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Flash View

This new home is, for the most part, a good home. Better than the racetrack where, although I love to run, I was always behind. Here, I can run all I want, and the puppy he and she run with me — even though they are woefully slow on their mere two legs — and yelp happily and tumble with me as if I am puppy again myself. Such joy!

The adult she expects obedience, and it has been hard learning what her mouth sounds and arm gestures mean. But she is patient and does not hurt me when I make mistakes, as I have heard happens in some places. And when I do right, she makes soft glad cries and offers tasty food bits and generous affection. Good things!

He is different. He too expects obedience but does not always use the arm signals, so it is harder to know what he wants. When I do wrong, he growls and barks in the human manner, and if I am too close, he uses his arm-paws to inflict pain. But when I do right, he ignores me. He does not offer affection or food. Not so good.

If he comes home early in the evening he attaches a long strap to my collar, calls to the other humans, and we all “go-for-a-walk.” This is usually good, as our entire pack moves strongly and rapidly through the neighborhood, advertising our health and presence to the other inhabitants. Other dogs are out with their packs, and we exchange greetings and learn each others’ scents while our humans communicate with their mouth sounds and he establishes his possession and protection of his female by wrapping his arm around her, which seems to please her. I am not allowed to chase the small furries — whether they be cats or squirrels — which is disappointing, but I think he is happy with my desire to do so, for he uses my name, Flash, in a strong tone when he speaks to the non-pack humans and stands more erect with his chest expanded.

The young humans have taught me that the long strap is called “get-your-leash” and when I bring it to them, we three will “go-for-a-walk.” This is good too, for now I am allowed to sample all the odor-signs left by other dogs, and on occasion they drop the long strap and I am free to chase the small furries. I have not yet caught one — they go up trees so very quickly — but the puppy humans follow as swiftly as their two legs allow, yelping with excitement, periodically using my name. Then we go to a large place with trees and grass and meet other dogs and young humans and romp together until hunger demands returning home for the evening communal feeding.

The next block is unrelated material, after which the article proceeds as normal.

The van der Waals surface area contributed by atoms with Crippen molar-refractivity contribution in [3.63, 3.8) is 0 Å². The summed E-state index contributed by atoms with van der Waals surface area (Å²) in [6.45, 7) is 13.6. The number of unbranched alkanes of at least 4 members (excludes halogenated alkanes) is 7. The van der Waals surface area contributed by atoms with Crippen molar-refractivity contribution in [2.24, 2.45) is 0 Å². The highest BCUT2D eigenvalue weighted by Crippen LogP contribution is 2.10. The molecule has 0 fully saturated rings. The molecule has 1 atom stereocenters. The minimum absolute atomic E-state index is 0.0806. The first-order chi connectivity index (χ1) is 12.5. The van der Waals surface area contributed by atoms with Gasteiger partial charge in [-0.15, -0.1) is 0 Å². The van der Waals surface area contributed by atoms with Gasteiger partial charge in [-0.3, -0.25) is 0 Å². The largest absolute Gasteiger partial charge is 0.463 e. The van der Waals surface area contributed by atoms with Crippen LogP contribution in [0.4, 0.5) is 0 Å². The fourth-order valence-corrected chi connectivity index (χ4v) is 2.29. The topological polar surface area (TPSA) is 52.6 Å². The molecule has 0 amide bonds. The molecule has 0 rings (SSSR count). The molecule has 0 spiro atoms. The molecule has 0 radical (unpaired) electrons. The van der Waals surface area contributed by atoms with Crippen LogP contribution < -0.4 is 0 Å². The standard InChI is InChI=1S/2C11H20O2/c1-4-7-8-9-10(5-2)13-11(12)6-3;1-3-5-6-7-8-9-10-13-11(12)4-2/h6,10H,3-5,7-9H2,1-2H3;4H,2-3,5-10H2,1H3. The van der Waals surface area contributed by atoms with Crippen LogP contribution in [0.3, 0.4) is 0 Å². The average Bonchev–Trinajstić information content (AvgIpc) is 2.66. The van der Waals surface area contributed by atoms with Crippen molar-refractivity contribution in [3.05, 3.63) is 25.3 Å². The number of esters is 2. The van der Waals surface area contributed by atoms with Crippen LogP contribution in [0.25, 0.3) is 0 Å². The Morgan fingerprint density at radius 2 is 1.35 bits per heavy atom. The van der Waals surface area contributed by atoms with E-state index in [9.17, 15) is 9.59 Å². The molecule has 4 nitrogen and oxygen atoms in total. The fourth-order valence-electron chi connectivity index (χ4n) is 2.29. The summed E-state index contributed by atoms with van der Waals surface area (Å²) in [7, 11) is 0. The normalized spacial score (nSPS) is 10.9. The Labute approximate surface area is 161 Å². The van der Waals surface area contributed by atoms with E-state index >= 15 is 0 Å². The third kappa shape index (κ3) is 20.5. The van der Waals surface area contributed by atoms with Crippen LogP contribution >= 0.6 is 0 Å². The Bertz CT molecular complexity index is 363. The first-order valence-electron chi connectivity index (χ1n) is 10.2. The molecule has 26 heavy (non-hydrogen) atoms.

This is frequently a pleasant time, though the adult he insists on quiet eating. My food bowl is usually filled before the humans sit down together, but the puppy he and she will give me tasty bits from their fingers. I do not think this is approved, for they cast many wary glances at the adults as they offer the food. If the adult she sees me under the table, she will order “get out of there” — which means I must leave from under the table — and bark sharp words at her pups. If he sees me first, he will bark at her, then she will give the order while he growls angrily at the young ones. I do not understand why he does not give the order himself, but this is the way it is.

Sometimes he is not there for the start of evening feeding. This becomes a good time, for the young ones will yelp happily as they eat, and she often ignores my presence under the table (but never offers me any food bits herself). It becomes quiet when he arrives, and she and the pups will become tense; I deem it wisest to leave the under-table and wait by my bowl in hopes of leftovers.

It is worse when he never arrives for the communal feeding. As they finish eating, she and the puppies become subdued and often do not finish their eating. She puts the scraps into my food bowl, but their fear-smell makes me defensive — although I do not see any reason for it — and I cannot eat. When he comes in, his breath smells of fermentation, his clothes smell of musty smoke, and his hands smell of non-pack females; he moves wildly and randomly, while his mouth-sounds are unclear and his arm gestures make no sense. She orders the pups to their sleeping dens, and while I usually join the young he at night, I stay with her, on guard. If she had a tail, it would be tucked close, I think. My own tail quivers under my belly while I wait for him to act. If we are lucky, he stumbles to his favorite chair and falls asleep.

If we are not lucky, he does not sleep. He uses his hands on her, to hold her while he puts his mouth on her neck. I fear he will bite her, despite no misbehavior that I can fathom, so I bark in warning.

“No, Flash,” she orders. “Go lay down.” Her fear spreads across the floor, but her voice is calm. She expects obedience. I go to the assigned spot and touch my belly to the blanket, but I cannot relax. There is a growl rumbling in my chest, but I stay still.

He claws her clothes away from her skin; he forces her back onto the table and mounts her, though she is not in heat. I do not understand: she stays quiet and still, yet her face is wet. Suddenly he releases her; he is howling, and his face is wet. She takes his arm and pulls him to their sleeping den.

“Flash, stay,” she orders. But her voice is uncertain, so I disobey, follow them, and lay down against the closed door. If she needs me, I’ll be there.

© 2011 BJ Hill

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